Same as Fig. 9, but the colour code now gives the slope of the total (dark+luminous) mass profile, γ′. A logarithmic slope of γ′ = 2 corresponds to an isothermal profile, shown in green.

Open with DEXTER

We show in Fig. 9 the value of H0 for each lens model as a function of its dark matter slope, γDM. The colour code in the figure corresponds to the value of , where the baryonic fraction, fb ± σ(fb), in the Einstein radius is now included in the calculation: (7)Including fb is justified by Fig. 6, showing that different values of fb select different lens models. We display our results for the two most common IMFs in use in stellar population modelling, the Salpeter and the Kroupa IMFs.

The points define a surface with a clear valley which minimum indicates the best dark matter slopes for each IMF. These are γDM(Sal) ~ 1.15 and γDM(Kro) ~ 1.54 for the Salpeter and the Kroupa IMFs, respectively. Each model shown in Fig. 9 is also required to display a good lensing chi-square, , after fitting of the quasar image positions with gravlens. The values of are systematically lower for the lensing galaxies with Kroupa IMFs. The present lensing and dynamical work therefore favours a lensing galaxy with a Kroupa IMF, as also found by Cappellari et al. (2006) from 3D spectroscopy of early-type galaxies and by Ferreras et al. (2008) using the SLACS sample of strong lenses (Bolton et al. 2008).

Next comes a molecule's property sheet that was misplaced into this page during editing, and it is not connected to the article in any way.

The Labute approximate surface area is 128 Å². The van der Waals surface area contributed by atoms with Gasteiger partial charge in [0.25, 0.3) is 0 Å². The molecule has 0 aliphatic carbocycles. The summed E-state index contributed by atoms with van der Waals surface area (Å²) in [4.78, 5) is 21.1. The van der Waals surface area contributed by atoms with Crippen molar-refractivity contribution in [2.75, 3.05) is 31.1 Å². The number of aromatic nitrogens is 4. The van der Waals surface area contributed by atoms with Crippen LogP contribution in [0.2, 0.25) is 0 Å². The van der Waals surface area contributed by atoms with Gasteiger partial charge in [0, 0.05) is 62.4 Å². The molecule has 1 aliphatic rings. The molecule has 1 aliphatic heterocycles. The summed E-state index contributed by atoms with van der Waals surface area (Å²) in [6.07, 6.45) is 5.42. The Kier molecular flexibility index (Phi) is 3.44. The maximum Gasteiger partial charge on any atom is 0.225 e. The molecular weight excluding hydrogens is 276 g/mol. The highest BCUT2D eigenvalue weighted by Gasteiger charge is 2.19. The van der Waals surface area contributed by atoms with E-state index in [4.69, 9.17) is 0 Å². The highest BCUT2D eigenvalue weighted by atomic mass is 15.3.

The points in Fig. 9 all have , which prevents us, for now, from giving a value for H0 given the observational uncertainty on fb and σap. The measurement errors on both parameters will, however, easily improve with deeper and higher resolution spectroscopy of the lens.